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Defeating DMA - Pointer Searching using Tsearch
Defeating DMA - Pointer Searching using Tsearch
best read in 800x600 resolution, maximized
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What you'll need to do this tutorial:
Tsearch 1.5 or later
Tsongkie's GHME
Hexadecimal Calculator


In many games that use DMA it is common to see commands like this: mov [esi+0x4],eax. What this
means is copy eax to an area of memory 4 bytes from a pointer. The pointer it refers to is
normally stored somewhere in the memory of the program. So to be able to hack programs that use
this, we would just read the pointer add the offset manually, and we would then have the address
which we want to hack.
This is beneficial over nopping, or reversing asm commands because:
1. You don't have to modify any of the asm code.
2. You can make the address any value, anytime.
3. A segment of code does not have to be initialized.
4. Allows for one sided hacks where certain functions are shared between the CPU and the player.

Getting started:

1. Open up Tsearch and the GTM, pause the GTM and find the address for money

2. In Tsearch hit Autohack>enable debugger, Go into the GTM and unpause it until the money
changes, then go back into Tsearch, and hit Autohack>Autohack Window.

3. In the Autohack Window it should have popped at 4011DB: sub [esi+0x4],eax, what this means
is subtract the value of eax, from the area of memory 4 bytes away from the pointer. All we need
to know here is that the current address is +0x4 bytes from the pointer.

4. Open up your hexadecimal calculator and put in your current address(in hex), then subtract 4
from it(also in hex).

5. Convert the result of the previous step to decimal format and search for it in Tsearch. If
done correctly you should have the address 403138.

6. Hit the restart button so the location of the address of money changes, you should notice the
value of 403138 changes.

7. Read the value of 403138, convert the value to hexadecimal, then add 4 to it, this will give
you the new location of money. This will work even if you restart the program.

8. Make a function in your trainer to read address 403138 and add 4 to it, then write to that

Possible problem and solution:

I noticed this when I was playing GTA3 and wanted to hack my health, and the problem was that
when I did a search for pointers I ended up with more than 50 addresses.. So here's what I did,
A)Had Artmoney to search for the new locations of my health value.
B)Had Tsearch open to find my pointer.
Well first I did the search for the pointer in Tsearch and immediately got 54 addresses. So I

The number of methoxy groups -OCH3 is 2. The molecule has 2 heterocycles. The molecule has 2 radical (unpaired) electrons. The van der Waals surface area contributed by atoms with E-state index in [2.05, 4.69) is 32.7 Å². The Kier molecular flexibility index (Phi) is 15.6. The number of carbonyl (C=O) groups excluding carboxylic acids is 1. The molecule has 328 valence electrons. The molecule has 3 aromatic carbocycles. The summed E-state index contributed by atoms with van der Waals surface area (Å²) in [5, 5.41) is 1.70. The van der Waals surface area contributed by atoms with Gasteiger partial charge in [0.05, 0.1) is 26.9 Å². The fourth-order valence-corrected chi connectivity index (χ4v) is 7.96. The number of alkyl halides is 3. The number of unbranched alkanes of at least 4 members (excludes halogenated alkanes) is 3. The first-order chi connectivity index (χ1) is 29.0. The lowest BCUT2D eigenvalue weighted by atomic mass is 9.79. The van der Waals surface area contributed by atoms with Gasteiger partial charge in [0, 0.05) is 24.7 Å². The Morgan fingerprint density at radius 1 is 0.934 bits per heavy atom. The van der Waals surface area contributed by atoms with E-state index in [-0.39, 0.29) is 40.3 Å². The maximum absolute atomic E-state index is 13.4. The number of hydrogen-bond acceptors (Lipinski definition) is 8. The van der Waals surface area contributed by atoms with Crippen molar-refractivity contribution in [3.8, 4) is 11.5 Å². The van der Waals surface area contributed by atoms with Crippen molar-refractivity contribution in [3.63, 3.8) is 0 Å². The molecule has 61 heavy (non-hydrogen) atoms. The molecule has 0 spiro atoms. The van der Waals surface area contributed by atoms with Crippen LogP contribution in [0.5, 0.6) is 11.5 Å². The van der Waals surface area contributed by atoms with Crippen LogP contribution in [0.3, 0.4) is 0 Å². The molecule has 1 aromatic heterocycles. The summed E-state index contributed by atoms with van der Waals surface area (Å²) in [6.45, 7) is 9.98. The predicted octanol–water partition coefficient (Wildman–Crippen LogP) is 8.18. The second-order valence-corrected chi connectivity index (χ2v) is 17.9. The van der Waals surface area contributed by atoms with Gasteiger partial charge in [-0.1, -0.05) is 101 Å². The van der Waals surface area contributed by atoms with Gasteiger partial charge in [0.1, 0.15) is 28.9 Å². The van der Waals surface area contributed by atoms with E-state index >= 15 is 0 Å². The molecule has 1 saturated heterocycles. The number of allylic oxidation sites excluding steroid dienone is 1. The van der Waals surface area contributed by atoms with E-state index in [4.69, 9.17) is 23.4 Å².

restarted GTA3. After restarting I used artmoney to refind my health address, and upon finding
it I searched for my pointer value again. This resulted in 14 results for a pointer. So I
restarted the program again, and deleted the possible pointers that turned to 0, showing that
they're definitely not a pointer to what I wanted. I repeated finding my health and searching
for a new pointer, which resulted in 6 addresses being found. At this time I noticed that every
time I restarted the game, all 6 addresses were the same as each other, no matter how often or
at what time I started the game, so I just used the one closest to the programs entry point.
Shouts to:

Devious: Stonerifik, Tsongkie, Omega, Synbios, Micral, Mini^Me, brzi, Invader, Sn0w
renzo, bie, ddh, Vortexion, routine_error, [Ginger], Ultimate, Zekk

Web sites:

<!-- m --><a class="postlink" href="http://devious.tsongkie.com">http://devious.tsongkie.com</a><!-- m -->
<!-- m --><a class="postlink" href="http://eedok.simplehost.com">http://eedok.simplehost.com</a><!-- m -->

Feel free to tell me about corrections, or additions I should make to this tutorial.
If you find a copy of this tutorial on a site not listed above, feel free to contact
me about it, I'll take care of the rest.
In this program: <!-- m --><a class="postlink" href="http://www.memoryhacking.com/">http://www.memoryhacking.com/</a><!-- m -->

After you find a value that you want to resolve, and you find it's address, say it's address is (34891278). Try the following:

1. Select the pointer search.

2. Choose a "range" type search.

3. For the max value of the range put the address of the value you want resolved, for example (34891278). For the lowest part of the range set all the last 5 digits to '0' so (34800000). Make sure that the "only find static" pointers" box is ticked.

The first box is for the lowest value of the range, and the 2nd box, (the one on the right) is for the max value of the range.

That should search for static pointers that point to addresses in that range that are before the address of the value that you want resolved. Also, in the box that says "save offsets from", just put in the same address as the max value of the range (34891278).

Now in the results window it will show each static pointer and the offset distance between the address that they point to and the address of the value you want resolved. All the offsets distances will be listed with a "-" sign in front of them, since we are saving offsets from the max part of the range, so pick the one with the smallest negative offset, so "-500" is better than "-1000". The decimal offset distance is shown in brackets. It's easier to work with decimal offsets. There is also a "go to closest" button on the results window which should automatically show you the pointer with the smallest offset distance, it will highlight it.

Now with that static pointer, to test it just remember that you are adding that 500 to the address that the pointer points to, in order to get the value that you want resolved. So test it.

If that static pointer turns out to be unreliable, then you can try the next best one, for example the next best one could be "-600", it's a larger offset, but it may be a more reliable static pointer.

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